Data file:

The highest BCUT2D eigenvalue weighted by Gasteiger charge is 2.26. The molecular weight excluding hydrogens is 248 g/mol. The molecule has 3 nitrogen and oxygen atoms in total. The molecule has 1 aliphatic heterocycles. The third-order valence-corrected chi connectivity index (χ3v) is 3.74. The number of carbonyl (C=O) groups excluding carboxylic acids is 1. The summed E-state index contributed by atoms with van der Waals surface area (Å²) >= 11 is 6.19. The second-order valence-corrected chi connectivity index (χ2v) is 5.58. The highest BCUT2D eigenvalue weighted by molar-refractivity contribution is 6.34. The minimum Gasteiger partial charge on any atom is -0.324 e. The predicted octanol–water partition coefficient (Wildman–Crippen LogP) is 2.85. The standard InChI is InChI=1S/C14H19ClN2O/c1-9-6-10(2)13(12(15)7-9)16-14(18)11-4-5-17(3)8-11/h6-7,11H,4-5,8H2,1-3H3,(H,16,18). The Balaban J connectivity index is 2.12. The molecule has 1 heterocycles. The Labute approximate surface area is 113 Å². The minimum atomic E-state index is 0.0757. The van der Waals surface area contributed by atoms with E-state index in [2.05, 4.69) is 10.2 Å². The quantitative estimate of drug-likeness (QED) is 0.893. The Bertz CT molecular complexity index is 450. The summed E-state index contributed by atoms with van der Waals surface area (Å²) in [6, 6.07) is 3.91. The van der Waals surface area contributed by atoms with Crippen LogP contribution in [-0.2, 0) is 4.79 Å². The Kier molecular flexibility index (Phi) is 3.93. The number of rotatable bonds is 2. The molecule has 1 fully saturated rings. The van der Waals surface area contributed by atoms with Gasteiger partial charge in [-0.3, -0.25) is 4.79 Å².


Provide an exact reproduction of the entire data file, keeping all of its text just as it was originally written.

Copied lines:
The highest BCUT2D eigenvalue weighted by Gasteiger charge is 2.26. The molecular weight excluding hydrogens is 248 g/mol. The molecule has 3 nitrogen and oxygen atoms in total. The molecule has 1 aliphatic heterocycles. The third-order valence-corrected chi connectivity index (χ3v) is 3.74. The number of carbonyl (C=O) groups excluding carboxylic acids is 1. The summed E-state index contributed by atoms with van der Waals surface area (Å²) >= 11 is 6.19. The second-order valence-corrected chi connectivity index (χ2v) is 5.58. The highest BCUT2D eigenvalue weighted by molar-refractivity contribution is 6.34. The minimum Gasteiger partial charge on any atom is -0.324 e. The predicted octanol–water partition coefficient (Wildman–Crippen LogP) is 2.85. The standard InChI is InChI=1S/C14H19ClN2O/c1-9-6-10(2)13(12(15)7-9)16-14(18)11-4-5-17(3)8-11/h6-7,11H,4-5,8H2,1-3H3,(H,16,18). The Balaban J connectivity index is 2.12. The molecule has 1 heterocycles. The Labute approximate surface area is 113 Å². The minimum atomic E-state index is 0.0757. The van der Waals surface area contributed by atoms with E-state index in [2.05, 4.69) is 10.2 Å². The quantitative estimate of drug-likeness (QED) is 0.893. The Bertz CT molecular complexity index is 450. The summed E-state index contributed by atoms with van der Waals surface area (Å²) in [6, 6.07) is 3.91. The van der Waals surface area contributed by atoms with Crippen LogP contribution in [-0.2, 0) is 4.79 Å². The Kier molecular flexibility index (Phi) is 3.93. The number of rotatable bonds is 2. The molecule has 1 fully saturated rings. The van der Waals surface area contributed by atoms with Gasteiger partial charge in [-0.3, -0.25) is 4.79 Å².